The second place to look is rank 2 unitary groups for the extension $\mathbf{Q}(i)/\mathbf{Q}$. These do have Shimura varieties and their geometry is understood fairly well nowadays, and there are are very strong theorems attaching Galois representations to these automorphic forms (there are even very strong theorems for rank $n$ unitary groups nowadays -- see for example the book by Harris and Taylor, but things have moved on even further since then, e.g. because of recent work of Sug-Woo Shin). However we then run into the same problem -- the unitary groups have some extra symmetry and this means that the associated Galois representations have some extra symmetry (they need to be essentially conjugate self-dual), and this extra symmetry will not in general be true for the Galois representations attached to the Tate module of the Frey curve.

So one needs a good new idea before we can push forward what one might call "Wiles' strategy" in this situation.

This is in marked contrast to the case of totally real fields, where a lot of the machinery works fine and it would not surprise me nowadays if FLT could be proved for several totally real fields. As has been implicitly mentioned in the comments, Jarvis and Meekin did this for $\mathbf{Q}(\sqrt{2})$, and this was a few years ago now, and modularity lifting theorems have moved on tremendously since then, so it would not surprise me if the experts could prove these results for other totally real number fields now. However somehow, after the Jarvis-Meekin work, which is a proof that the machine can be made to work in other cases, perhaps the interesting question now is not something like "is FLT true for $\mathbf{Q}(\sqrt{5})$?" (which one could perhaps hope to answer, perhaps with a lot of work, but with basically existing methods and a lot of hard graft to deal with the small $n$ cases) but more like "is some slightly weakened version of FLT true for all totally real fields?" or some such thing. You need to weaken it a bit because the case $n=3$ is an elliptic curve and it has positive rank for lots of totally real $F$, so now you need to deal with $n=4$ and $n=9$ and $n=6$ by hand, or just declare that you're only interested in $x^p+y^p=z^p$ with $p\geq5$ prime; and then you'll sometimes get reducible mod $p$ Galois representations -- so perhaps the correct weakening is something like "$x^p+y^p=z^p$ has no solutions for $p$ sufficiently large (depending on $F$)". Even then there may be problems in "case 2".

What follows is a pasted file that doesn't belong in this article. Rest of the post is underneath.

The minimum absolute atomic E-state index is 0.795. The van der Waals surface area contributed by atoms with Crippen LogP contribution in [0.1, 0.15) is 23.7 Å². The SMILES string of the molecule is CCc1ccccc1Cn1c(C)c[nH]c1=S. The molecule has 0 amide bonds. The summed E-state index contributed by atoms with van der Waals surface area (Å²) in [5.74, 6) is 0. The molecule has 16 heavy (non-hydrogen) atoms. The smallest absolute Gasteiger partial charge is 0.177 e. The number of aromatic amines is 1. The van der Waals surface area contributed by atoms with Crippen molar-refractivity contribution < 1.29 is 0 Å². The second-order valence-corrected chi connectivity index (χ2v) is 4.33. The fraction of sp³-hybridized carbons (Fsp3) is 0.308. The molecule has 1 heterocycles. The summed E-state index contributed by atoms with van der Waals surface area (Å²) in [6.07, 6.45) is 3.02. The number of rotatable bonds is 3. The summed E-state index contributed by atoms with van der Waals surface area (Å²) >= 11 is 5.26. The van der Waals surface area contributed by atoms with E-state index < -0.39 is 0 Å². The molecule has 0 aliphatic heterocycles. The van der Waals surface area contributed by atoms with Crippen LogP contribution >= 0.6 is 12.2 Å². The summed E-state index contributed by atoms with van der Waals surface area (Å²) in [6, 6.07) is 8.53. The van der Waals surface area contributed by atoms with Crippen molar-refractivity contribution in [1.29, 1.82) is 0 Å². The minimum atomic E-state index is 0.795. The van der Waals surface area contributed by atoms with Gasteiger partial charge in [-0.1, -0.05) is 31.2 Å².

My impression is that the machinery being developed now is not really being developed with generalisations of FLT in mind, but it's generalising this "Wiles machine" in different directions, for example to prove things like the Fontaine-Mazur conjecture and the Sato-Tate conjecture. This is the direction deemed "trendy" -- and in a sense I can see why, because is FLT over a specific number field other than the rationals really a "natural" question? And FLT over a general number field is obviously false, so now you have to weaken things etc etc. On the other hand hard conjectures like Sato-Tate do look to me like natural questions.